I wanted there to be a, definitely a slow burn, and room for the characters to breathe. But also, when Ben [Stiller] and I first started talking about the show, the original version of the script was much more Brazil. It was much more heightened and strange, and at one point in the script I remember there was a pair of disembodied legs that runs by in the background and their characters are all like, “What the hell was that?”

If you can believe it, we took down the weirdness of the show. Ben fell in love with the part of the show that was this weird human sadness of a person who would willingly do this to himself. Like what would make you want to experience less time on Earth? How bad would things have become? And that question was propulsive for us, but we also wanted to make sure that we’re really spending enough time with this question, that we’re really honoring it.

Well, and I think if you had the disembodied legs, it would be just enough of a turn away from the current moment that the critique would feel looser. But also, you said that you took out some of the weirder stuff — but some of it is sublimated into the design and the culture of Lumon, too. When we were researching Out of Office, we found all these songs for various old school 20th century companies with the same sort of found veneration as the Kier Song. Like, “The Ford Enterprise is Our Mother and Our Father and Our Caregiver,” that sort of thing.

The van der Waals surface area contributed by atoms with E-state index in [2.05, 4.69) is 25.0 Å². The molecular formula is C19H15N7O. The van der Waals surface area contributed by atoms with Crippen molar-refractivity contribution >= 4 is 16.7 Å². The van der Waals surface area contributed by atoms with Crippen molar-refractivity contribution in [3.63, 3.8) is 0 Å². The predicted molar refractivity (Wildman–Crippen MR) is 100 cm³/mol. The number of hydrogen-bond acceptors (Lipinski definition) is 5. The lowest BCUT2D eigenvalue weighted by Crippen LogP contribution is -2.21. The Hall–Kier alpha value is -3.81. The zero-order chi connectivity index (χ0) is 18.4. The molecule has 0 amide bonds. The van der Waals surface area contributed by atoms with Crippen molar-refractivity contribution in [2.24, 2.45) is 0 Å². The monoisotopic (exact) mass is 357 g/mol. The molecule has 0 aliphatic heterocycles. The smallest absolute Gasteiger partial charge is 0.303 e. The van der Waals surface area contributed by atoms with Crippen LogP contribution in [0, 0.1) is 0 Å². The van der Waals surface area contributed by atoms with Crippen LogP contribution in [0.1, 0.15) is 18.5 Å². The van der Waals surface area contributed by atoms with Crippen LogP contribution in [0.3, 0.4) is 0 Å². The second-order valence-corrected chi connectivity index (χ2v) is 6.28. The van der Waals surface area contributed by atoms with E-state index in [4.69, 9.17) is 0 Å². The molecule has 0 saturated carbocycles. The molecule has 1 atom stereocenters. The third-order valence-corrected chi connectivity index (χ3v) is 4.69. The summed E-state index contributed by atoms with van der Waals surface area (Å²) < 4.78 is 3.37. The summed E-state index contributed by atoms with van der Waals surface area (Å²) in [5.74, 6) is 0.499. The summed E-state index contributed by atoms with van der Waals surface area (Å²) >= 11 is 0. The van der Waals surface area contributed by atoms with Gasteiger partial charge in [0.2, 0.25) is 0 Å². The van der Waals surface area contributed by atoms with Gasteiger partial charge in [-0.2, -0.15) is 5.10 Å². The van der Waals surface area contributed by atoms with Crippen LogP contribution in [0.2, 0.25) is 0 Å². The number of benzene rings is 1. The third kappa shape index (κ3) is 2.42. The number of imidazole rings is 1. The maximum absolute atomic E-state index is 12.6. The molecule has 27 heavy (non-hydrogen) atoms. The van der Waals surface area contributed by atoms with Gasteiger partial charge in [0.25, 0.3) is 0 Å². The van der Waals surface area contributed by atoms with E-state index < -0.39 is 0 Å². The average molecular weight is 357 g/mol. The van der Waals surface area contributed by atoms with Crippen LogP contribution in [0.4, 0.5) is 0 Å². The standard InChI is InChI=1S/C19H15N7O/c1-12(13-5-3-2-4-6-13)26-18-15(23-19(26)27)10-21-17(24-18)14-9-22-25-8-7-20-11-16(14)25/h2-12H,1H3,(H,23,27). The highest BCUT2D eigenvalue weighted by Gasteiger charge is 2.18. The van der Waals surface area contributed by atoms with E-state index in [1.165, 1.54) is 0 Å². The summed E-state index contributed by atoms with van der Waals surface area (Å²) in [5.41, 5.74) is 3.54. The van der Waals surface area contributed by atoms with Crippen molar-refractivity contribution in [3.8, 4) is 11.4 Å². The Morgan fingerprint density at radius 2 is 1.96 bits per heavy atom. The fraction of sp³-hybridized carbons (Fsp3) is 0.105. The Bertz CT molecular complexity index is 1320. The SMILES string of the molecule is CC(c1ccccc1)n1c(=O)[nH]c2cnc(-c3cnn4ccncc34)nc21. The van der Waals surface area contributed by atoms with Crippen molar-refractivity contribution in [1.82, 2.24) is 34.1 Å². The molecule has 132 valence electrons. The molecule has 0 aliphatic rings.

My friend sent me what I think is the GE pep song from the 1950s, and it’s all there. The other thing I cite as a reference is an internal video that Sizzler would send around to different branches to get employees excited. It’s about six minutes long, and very much in the Reagan-era “Sizzler is Freedom.” It is so funny and so scary.  [AHP note: I strongly suggest clicking on that video]

Culture Study readers are obsessed with the show, and we have a Discord channel where we talk about it in great detail, and one of their questions was that the show is very clearly obsessed with various texts —there’s Ricken’s book, and the book that Apple just put out a “tell-all” from inside Lumon that’s a sort of paratext, and there are so many fan theories about what’s happening, and comparisons to Lost….are you scared, I guess, of disappointing fans or sticking the landing?

First off, I will say, writing Ricken’s book is probably the most fun part of my whole job. I love sitting down and writing it. It’s like stream of consciousness because he doesn’t think through his words, so why should I? And since Michael Chernus was cast, it’s become even easier for me to write Ricken’s book, because I just sit at my desk and do a little Michael impression.